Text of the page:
.input-holder has 2 values for width, one for the closed state, and another for the expanded state. Same thing with the border-radius and background properties.

Moving forward with .input-holder, we have the text input (.search-input) and the search button (.search-icon):

.search-wrapper .input-holder .search-input {
    height: 50px;
    padding:0px 70px 0 20px;
    opacity: 0;
    position: absolute;
    background: transparent;
    box-sizing: border-box;
    font-family:"Open Sans", Arial, Verdana;
    font-size: 16px;
    font-weight: 400;
    line-height: 20px;
    transform: translate(0, 60px);
    transition: all .3s cubic-bezier(0.000, 0.105, 0.035, 1.570);
    transition-delay: 0.3s;
} .input-holder .search-input {
    opacity: 1;
    transform: translate(0, 10px);
.search-wrapper .input-holder .search-icon {
    background: #FFF;
    position: relative;
    z-index: 2;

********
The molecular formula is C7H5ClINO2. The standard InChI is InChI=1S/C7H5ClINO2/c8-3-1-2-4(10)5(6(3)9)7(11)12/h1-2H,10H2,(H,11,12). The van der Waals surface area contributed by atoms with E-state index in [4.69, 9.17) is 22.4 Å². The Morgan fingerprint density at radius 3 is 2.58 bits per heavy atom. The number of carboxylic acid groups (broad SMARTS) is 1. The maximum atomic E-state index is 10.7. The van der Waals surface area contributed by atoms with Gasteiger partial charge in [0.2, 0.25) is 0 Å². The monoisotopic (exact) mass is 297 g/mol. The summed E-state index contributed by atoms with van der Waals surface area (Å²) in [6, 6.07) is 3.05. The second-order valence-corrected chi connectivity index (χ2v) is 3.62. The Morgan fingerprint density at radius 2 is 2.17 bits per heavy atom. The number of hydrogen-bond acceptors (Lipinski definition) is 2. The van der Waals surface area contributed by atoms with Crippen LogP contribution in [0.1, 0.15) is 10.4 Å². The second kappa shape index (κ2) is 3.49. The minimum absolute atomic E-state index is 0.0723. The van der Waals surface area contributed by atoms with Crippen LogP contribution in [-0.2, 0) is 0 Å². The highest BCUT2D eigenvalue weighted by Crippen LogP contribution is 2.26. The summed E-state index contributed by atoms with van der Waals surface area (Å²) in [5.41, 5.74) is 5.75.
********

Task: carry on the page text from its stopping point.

cursor: pointer;
    transition: all 0.3s ease-in-out;
} .input-holder .search-icon {
    width: 50px;
    margin: 10px;
    border-radius: 30px;
.search-wrapper .input-holder .search-icon span {
    display: inline-block;
    vertical-align: middle;
    transform: rotate(45deg);
    transition: all .4s cubic-bezier(0.650, -0.600, 0.240, 1.650);
} .input-holder .search-icon span {
    transform: rotate(-45deg);
.search-wrapper .input-holder .search-icon span::before, .search-wrapper .input-holder .search-icon span::after {
    position: absolute; 
.search-wrapper .input-holder .search-icon span::before {
    width: 4px;
    height: 11px;
    left: 9px;
    top: 18px;
    border-radius: 2px;
    background: #FE5F55;
.search-wrapper .input-holder .search-icon span::after {
    width: 14px;
    height: 14px;
    left: 0px;
    top: 0px;
    border-radius: 16px;
    border: 4px solid #FE5F55;
.search-wrapper .close {